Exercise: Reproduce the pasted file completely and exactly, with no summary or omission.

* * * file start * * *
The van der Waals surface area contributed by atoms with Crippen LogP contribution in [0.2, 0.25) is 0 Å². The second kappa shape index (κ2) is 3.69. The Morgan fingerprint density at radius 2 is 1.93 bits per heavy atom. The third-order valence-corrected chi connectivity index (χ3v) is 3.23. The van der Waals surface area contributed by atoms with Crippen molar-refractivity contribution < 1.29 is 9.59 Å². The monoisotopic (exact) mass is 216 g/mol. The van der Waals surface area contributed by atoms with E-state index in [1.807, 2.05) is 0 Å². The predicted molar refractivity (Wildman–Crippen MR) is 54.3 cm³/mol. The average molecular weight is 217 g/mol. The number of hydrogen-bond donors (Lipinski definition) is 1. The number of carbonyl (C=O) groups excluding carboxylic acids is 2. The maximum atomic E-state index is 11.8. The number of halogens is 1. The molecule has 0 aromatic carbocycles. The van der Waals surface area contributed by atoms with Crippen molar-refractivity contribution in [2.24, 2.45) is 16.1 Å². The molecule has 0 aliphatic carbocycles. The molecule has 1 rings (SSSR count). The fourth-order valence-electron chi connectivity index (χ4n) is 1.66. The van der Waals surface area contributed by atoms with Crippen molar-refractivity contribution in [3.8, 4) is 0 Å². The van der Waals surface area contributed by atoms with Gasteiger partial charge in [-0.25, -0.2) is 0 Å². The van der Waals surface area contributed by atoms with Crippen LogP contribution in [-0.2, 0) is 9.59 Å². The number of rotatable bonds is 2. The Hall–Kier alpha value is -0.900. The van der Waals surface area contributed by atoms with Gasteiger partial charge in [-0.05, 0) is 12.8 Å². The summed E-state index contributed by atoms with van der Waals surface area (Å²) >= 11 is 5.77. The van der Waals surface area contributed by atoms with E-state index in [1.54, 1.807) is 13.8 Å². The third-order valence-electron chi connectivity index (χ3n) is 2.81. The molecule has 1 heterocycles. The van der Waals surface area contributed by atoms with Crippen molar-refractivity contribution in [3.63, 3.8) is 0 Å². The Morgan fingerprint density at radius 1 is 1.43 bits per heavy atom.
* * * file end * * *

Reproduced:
The van der Waals surface area contributed by atoms with Crippen LogP contribution in [0.2, 0.25) is 0 Å². The second kappa shape index (κ2) is 3.69. The Morgan fingerprint density at radius 2 is 1.93 bits per heavy atom. The third-order valence-corrected chi connectivity index (χ3v) is 3.23. The van der Waals surface area contributed by atoms with Crippen molar-refractivity contribution < 1.29 is 9.59 Å². The monoisotopic (exact) mass is 216 g/mol. The van der Waals surface area contributed by atoms with E-state index in [1.807, 2.05) is 0 Å². The predicted molar refractivity (Wildman–Crippen MR) is 54.3 cm³/mol. The average molecular weight is 217 g/mol. The number of hydrogen-bond donors (Lipinski definition) is 1. The number of carbonyl (C=O) groups excluding carboxylic acids is 2. The maximum atomic E-state index is 11.8. The number of halogens is 1. The molecule has 0 aromatic carbocycles. The van der Waals surface area contributed by atoms with Crippen molar-refractivity contribution in [2.24, 2.45) is 16.1 Å². The molecule has 0 aliphatic carbocycles. The molecule has 1 rings (SSSR count). The fourth-order valence-electron chi connectivity index (χ4n) is 1.66. The van der Waals surface area contributed by atoms with Crippen molar-refractivity contribution in [3.8, 4) is 0 Å². The van der Waals surface area contributed by atoms with Gasteiger partial charge in [-0.25, -0.2) is 0 Å². The van der Waals surface area contributed by atoms with Crippen LogP contribution in [-0.2, 0) is 9.59 Å². The number of rotatable bonds is 2. The Hall–Kier alpha value is -0.900. The van der Waals surface area contributed by atoms with Gasteiger partial charge in [-0.05, 0) is 12.8 Å². The summed E-state index contributed by atoms with van der Waals surface area (Å²) >= 11 is 5.77. The van der Waals surface area contributed by atoms with E-state index in [1.54, 1.807) is 13.8 Å². The third-order valence-electron chi connectivity index (χ3n) is 2.81. The molecule has 1 heterocycles. The van der Waals surface area contributed by atoms with Crippen molar-refractivity contribution in [3.63, 3.8) is 0 Å². The Morgan fingerprint density at radius 1 is 1.43 bits per heavy atom.